When I started shoeing horses, I went to a large horse ranch in the area and asked if I could shoe horses there. The forman asked me how many horses I had shod that year. I had not thought about that and could not give him an answer. He asked if I figured I had shod over 2,000 horses in a year. I told him I was sure there was no way I had shod that many horses. His comment was, ” When you are shoeing over 2,000 horses a year come see me again “.

365 days a year minus 104 days of week ends equal 261 days times 8 horses per day equal 2,088 horses. This is a pretty good average for a full time farrier.

I started shoeing at $18.00/head. We never considered shoeing the front only and just trimming the hind. Trimmed horses were brood mares, colts, and convelescent horses. all useing horses were shod on all four ( weather they liked it or not ). A box of nails, a hand full of keg shoes and a road cone cut up for pads were all the materials need to shoe a horse. The largest overhead was a beat up old truck with a pipe bumper that surficed for an anvil and gasoline that was less than a dollar a gallon.

Most farriers had no education in business management or finance. Therefore, you make a dollar, you spend a dollar. By the eighty’s the average price was $55.00 for keg shoes. Hunters and Jumpers , Dressage, a few walkers and Arabian show horses had become popular and handmade shoes were a must.These horses would cost $ 100.00 or better. New materials for padding, packing and hoof repair came into play and prices could be pretty high, and now fuel prices were well over a dollar a gallon. To compete in the show horse industry required a fancy truck and shoeing rig. Now farriers are beginning to realize their overhead is greater than their income, some of us finally realized we had to get business straightened out with the IRS. With shoeing prices being pushed to a limit, the only way to increase more income was to shoe more horses. Ten horses a day ( and more ) seven days a week were now required.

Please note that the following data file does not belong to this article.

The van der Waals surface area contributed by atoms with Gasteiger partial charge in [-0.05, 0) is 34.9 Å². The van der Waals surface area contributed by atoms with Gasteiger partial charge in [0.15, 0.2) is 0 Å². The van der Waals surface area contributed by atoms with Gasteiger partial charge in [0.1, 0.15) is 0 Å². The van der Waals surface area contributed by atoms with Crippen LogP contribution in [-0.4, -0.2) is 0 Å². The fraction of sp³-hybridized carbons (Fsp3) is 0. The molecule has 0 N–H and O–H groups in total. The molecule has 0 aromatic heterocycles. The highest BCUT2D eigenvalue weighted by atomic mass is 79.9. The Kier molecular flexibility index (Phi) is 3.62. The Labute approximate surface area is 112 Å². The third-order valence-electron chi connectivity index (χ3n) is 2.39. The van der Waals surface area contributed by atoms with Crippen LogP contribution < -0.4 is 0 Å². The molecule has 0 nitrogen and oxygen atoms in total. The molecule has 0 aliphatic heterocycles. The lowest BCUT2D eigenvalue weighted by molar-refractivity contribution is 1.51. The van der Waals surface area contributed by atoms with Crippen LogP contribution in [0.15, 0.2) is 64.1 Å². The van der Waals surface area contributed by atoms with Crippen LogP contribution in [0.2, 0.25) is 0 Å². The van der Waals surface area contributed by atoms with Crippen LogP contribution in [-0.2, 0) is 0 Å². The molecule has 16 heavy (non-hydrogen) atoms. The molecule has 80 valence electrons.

Economic crises at the end of the eighty’s decreased the number of horses being shod on an average.
to pay bills, shoeing prices had to be raised , but suppliers had to go up on price to cover their lack of volumn. The farrier was back to just getting by. The ninety’s and the first decade of the twenty first century, our industry is at an idle. Fuel prices are over three dollars a gallon and new developments in shoeing techniques have entered many new and expensive shoeing materials.

The horse owner is forced to consider more trimming and less shoeing. If trimming is the answer, farriers now have to increase their volumn to stay in business.

I have shod large numbers of horses for over thirty years. I turned my basic business over to my son at the end of the ninety’s. To stay active and involved in the farrier practice I have concentrated my experience ( total fifty years ) into Equine Podiatry. I am now 68 years old. To continue to do this work, I have to reduce the number of horse and be particular about the disipline.

Work on diseased and injured horses require time. The young farrier has to consider volumn to stay in business. I don’t require the income now that I did when my children were young and I can do o.k. with one or two horses a day. I would like to work with other farriers and vets on special cases, help them to get the horse back to work and let the horse return to the original farriers care. I have no interest in shoeing large numbers of horses or interfering with another farriers business. I would like to help by taking the cases that you do not have time for. Many of these cases require the vet, farrier team. I think I have a good repore with the veterinary community. Please contact me if I can be of help, vet, farrier, or horse owner.


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